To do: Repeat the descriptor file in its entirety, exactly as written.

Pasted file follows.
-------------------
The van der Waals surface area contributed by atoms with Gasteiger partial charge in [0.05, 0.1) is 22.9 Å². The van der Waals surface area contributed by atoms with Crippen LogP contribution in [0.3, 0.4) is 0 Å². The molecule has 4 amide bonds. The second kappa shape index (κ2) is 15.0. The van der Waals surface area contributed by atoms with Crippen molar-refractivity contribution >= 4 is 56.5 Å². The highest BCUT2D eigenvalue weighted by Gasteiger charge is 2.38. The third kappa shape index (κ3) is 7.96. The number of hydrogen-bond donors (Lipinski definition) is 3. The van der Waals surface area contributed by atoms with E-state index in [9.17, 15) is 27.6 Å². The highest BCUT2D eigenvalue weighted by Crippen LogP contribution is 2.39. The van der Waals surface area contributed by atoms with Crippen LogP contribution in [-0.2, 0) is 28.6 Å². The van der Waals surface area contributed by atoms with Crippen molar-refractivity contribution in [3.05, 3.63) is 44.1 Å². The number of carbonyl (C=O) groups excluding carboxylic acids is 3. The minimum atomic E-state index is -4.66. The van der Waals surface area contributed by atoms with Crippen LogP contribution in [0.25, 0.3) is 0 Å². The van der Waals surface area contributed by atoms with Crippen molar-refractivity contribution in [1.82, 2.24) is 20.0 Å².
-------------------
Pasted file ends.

The van der Waals surface area contributed by atoms with Gasteiger partial charge in [0.05, 0.1) is 22.9 Å². The van der Waals surface area contributed by atoms with Crippen LogP contribution in [0.3, 0.4) is 0 Å². The molecule has 4 amide bonds. The second kappa shape index (κ2) is 15.0. The van der Waals surface area contributed by atoms with Crippen molar-refractivity contribution >= 4 is 56.5 Å². The highest BCUT2D eigenvalue weighted by Gasteiger charge is 2.38. The third kappa shape index (κ3) is 7.96. The number of hydrogen-bond donors (Lipinski definition) is 3. The van der Waals surface area contributed by atoms with E-state index in [9.17, 15) is 27.6 Å². The highest BCUT2D eigenvalue weighted by Crippen LogP contribution is 2.39. The van der Waals surface area contributed by atoms with Crippen LogP contribution in [-0.2, 0) is 28.6 Å². The van der Waals surface area contributed by atoms with Crippen molar-refractivity contribution in [3.05, 3.63) is 44.1 Å². The number of carbonyl (C=O) groups excluding carboxylic acids is 3. The minimum atomic E-state index is -4.66. The van der Waals surface area contributed by atoms with Crippen LogP contribution in [0.25, 0.3) is 0 Å². The van der Waals surface area contributed by atoms with Crippen molar-refractivity contribution in [1.82, 2.24) is 20.0 Å².